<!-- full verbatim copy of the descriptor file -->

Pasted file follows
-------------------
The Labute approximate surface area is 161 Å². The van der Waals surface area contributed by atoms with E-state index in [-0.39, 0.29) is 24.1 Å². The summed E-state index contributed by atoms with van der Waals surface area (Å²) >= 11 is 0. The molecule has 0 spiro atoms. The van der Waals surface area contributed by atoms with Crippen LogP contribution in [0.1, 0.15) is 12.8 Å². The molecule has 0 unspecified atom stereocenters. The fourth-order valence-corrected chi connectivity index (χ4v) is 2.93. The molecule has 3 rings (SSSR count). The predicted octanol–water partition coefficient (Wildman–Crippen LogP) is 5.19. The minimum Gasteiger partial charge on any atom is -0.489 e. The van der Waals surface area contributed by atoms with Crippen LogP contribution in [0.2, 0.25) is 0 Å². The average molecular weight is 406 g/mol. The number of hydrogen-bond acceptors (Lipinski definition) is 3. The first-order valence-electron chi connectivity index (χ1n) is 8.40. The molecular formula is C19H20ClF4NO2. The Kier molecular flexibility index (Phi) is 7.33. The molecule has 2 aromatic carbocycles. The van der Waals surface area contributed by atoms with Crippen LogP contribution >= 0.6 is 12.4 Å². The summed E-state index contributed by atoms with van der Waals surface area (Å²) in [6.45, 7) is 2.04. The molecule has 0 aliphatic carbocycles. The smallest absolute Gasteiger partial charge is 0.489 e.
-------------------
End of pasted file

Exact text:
The Labute approximate surface area is 161 Å². The van der Waals surface area contributed by atoms with E-state index in [-0.39, 0.29) is 24.1 Å². The summed E-state index contributed by atoms with van der Waals surface area (Å²) >= 11 is 0. The molecule has 0 spiro atoms. The van der Waals surface area contributed by atoms with Crippen LogP contribution in [0.1, 0.15) is 12.8 Å². The molecule has 0 unspecified atom stereocenters. The fourth-order valence-corrected chi connectivity index (χ4v) is 2.93. The molecule has 3 rings (SSSR count). The predicted octanol–water partition coefficient (Wildman–Crippen LogP) is 5.19. The minimum Gasteiger partial charge on any atom is -0.489 e. The van der Waals surface area contributed by atoms with Crippen LogP contribution in [0.2, 0.25) is 0 Å². The average molecular weight is 406 g/mol. The number of hydrogen-bond acceptors (Lipinski definition) is 3. The first-order valence-electron chi connectivity index (χ1n) is 8.40. The molecular formula is C19H20ClF4NO2. The Kier molecular flexibility index (Phi) is 7.33. The molecule has 2 aromatic carbocycles. The van der Waals surface area contributed by atoms with Crippen LogP contribution >= 0.6 is 12.4 Å². The summed E-state index contributed by atoms with van der Waals surface area (Å²) in [6.45, 7) is 2.04. The molecule has 0 aliphatic carbocycles. The smallest absolute Gasteiger partial charge is 0.489 e.